Posted 20 hours ago

Memoirs of a Fox-hunting Man

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Light bumping, rubbing, and sunning, slight browning to endpapers, various leaves unopened: a very good, internally fresh set.

Quite clean interior with 296 untrimmed pages; and illustrated by William Nicholson with 7 black and white plates of which most have a rather frayed tissue guard, and further drawings in the text. Sure he can get away with this because he has an income and his aunt, who he still lives with, covers his expenses anyway. The Sherston trilogy: Memoirs of a Fox-Hunting Man; Memoirs of an Infantry Officer; Sherston's Progress. As I was carried past it all I was lazily aware through my dreaming and unobservant eyes that this was the sort of world I wanted. Not sure where that idea goes (if anywhere) and I am also reading David Jones at the moment and he may well contradict the above.Prior to its publication, Siegfried Sassoon's reputation rested entirely on his poetry, mostly written during and about World War I. Although a novel, this is strongly autobiographical and there is no doubt that the protagonist, George Sherston, is Sassoon. He is there to enjoy the ride, the jumping of fences, and the comradery of men intent on the same purpose. Sassoon seemed to enjoy it as an opportunity to enjoy the countryside and jump a lot of fences at high speed; an early extreme sport, if you will.

A little weasel runs past my outstretched feet, looking at me with tiny bright eyes, apparently unafraid. As the centenary of WW1 is passing by us now, a book such as this - along with Goodbye to all That by Graves - are timely reminders of how people felt then. Through Tennant, he later met the poet Siegfried Sassoon and his wife Hester, to both of whom Whistler became close. Anyway, it's that lost world of rural Britain that is evoked in this affecting memoir – fictionalised memoir, I should say, because Sassoon also wrote some ‘straight’ non-fiction versions of his childhood, which most critics seem to think were less interesting than this putative novel. There have been major events, but we have come to expect massive upheaval and really, this is primarily due to what happened between 1914 and 1918.All three volumes are in very good condition, with only very slight discolouration to edges of boards and minimal wear to jacket edges; internally clean and bright with slight yellowing to endpapers in volume 2 ('Infantry Officer'). He is referring to the fox and to someone about to alert the other riders and dogs to the proper direction taken by the fox.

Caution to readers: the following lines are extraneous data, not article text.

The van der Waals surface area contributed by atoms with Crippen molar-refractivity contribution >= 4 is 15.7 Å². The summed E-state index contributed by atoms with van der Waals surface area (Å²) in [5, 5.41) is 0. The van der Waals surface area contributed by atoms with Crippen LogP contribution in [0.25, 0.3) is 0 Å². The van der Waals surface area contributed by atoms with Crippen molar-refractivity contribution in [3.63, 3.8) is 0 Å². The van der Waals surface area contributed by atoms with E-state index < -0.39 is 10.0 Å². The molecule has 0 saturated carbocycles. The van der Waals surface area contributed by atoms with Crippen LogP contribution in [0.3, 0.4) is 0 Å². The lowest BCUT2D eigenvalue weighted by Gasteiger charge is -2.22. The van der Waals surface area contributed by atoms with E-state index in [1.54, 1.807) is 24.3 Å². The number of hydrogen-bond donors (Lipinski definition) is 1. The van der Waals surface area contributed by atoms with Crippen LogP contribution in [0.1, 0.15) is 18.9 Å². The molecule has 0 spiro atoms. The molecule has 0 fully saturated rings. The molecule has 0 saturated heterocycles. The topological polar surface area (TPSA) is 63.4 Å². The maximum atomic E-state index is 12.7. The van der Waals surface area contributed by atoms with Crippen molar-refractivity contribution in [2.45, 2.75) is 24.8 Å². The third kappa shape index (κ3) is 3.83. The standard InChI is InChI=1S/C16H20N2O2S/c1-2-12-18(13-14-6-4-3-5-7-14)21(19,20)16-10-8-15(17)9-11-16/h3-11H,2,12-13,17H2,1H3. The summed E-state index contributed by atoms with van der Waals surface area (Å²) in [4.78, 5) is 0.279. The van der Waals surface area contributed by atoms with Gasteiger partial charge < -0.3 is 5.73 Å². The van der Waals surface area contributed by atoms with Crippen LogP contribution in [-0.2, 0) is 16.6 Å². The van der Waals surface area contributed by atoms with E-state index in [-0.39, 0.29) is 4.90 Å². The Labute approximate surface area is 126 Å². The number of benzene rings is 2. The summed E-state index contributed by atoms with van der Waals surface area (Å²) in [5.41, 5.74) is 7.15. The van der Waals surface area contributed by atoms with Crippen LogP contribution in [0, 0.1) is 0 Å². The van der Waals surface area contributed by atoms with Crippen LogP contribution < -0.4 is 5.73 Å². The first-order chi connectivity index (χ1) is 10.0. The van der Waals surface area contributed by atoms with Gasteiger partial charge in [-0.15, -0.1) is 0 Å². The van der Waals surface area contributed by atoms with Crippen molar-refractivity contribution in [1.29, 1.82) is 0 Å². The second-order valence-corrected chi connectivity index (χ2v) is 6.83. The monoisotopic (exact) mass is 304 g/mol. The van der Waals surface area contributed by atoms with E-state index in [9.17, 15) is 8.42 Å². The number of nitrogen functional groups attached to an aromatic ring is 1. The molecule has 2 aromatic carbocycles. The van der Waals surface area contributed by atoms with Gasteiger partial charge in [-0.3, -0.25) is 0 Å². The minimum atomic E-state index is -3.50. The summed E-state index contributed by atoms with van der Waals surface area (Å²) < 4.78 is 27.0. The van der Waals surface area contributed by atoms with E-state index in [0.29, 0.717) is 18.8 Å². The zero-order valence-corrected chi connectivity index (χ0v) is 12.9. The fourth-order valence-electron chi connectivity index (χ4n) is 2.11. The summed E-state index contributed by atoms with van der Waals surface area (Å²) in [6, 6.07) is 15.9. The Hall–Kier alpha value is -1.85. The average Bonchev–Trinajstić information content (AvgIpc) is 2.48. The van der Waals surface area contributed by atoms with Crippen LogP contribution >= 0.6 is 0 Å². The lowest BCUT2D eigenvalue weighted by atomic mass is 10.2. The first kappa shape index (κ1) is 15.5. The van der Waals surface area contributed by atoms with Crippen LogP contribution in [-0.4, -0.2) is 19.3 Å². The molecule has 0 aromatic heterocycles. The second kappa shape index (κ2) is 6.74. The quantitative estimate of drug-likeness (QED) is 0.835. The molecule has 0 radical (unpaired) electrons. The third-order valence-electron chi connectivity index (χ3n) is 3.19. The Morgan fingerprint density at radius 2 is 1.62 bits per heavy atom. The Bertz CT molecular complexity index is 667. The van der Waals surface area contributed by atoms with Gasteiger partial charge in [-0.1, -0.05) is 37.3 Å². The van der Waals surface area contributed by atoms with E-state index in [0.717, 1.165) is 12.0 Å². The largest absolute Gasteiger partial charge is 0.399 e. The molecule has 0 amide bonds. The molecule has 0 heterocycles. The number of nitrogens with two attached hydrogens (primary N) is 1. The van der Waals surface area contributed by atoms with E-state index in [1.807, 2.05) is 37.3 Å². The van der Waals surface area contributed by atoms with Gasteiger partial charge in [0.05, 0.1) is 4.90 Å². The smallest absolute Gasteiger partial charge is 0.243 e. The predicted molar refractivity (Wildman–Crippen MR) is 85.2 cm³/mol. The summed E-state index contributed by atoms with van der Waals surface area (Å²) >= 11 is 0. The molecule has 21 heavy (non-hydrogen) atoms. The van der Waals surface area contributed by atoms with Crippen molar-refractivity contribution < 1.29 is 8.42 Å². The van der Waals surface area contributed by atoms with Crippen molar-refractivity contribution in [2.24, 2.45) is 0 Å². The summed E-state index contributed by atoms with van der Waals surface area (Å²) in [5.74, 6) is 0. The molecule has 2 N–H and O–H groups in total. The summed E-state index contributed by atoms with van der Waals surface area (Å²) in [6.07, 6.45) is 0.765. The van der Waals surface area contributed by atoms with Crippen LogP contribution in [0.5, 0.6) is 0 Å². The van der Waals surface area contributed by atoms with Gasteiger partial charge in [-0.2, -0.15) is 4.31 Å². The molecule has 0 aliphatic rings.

It will all be compressed very shortly when he finds himself among the bombs, blood, and horror of war. Hardcover Good Coward McCann 1930 first American edition Hardcover, with no dust jacket Cover shows some edgewear on extremities, fairly minor Pages unmarked Binding sound. There’s the smell of leather saddles, whips, players sweating it out on the cricket field, detailed descriptions of masculine faces, clothing and dapper soldiers in uniform. Sherston's life is gloriously free from worry or responsibility, but there's a dark cloud on the horizon; we can see it getting ever closer as the years advance towards 1914, but Sherston is blissfully unaware. This is the first of Siegfried Sassoon’s trilogy relating to the First World War; part of my reading for the anniversary this year.Graves and Sassoon did fight and saw the chaos of war and the shattering of lives and they both went off on other tangents rather than embracing modernism. The best friend of Sherston’s youth is probably his groom and all-around gentleman’s gentleman Tom Dixon who is the primary influence in making young George into a “sporting man”. He refuses to drink her tea and sits in moody silence – and eventually realises his attitude to the dear old woman is "odious". With classics such as Ted Hughes's The Iron Man and award-winners including Emma Carroll's Letters from the Lighthouse, Faber Children's Books brings you the best in picture books, young reads and classics.

Sassoon's turn of phrase, his observations, characterisations, and his self- deprecating humour, as he recounts his (or George Sherston's) boyhood, and life as a 'foxhunting man'. Nellie Burton met Siegfried Sassoon through Robbie Ross, and had formerly been Ross's mother's maid.Yes, Mr Sassoon, a clever ‘read-between-the-lines’ approach but, in the same token, it must have been agonising to default to subterfuge and not be permitted to express yourself honestly.

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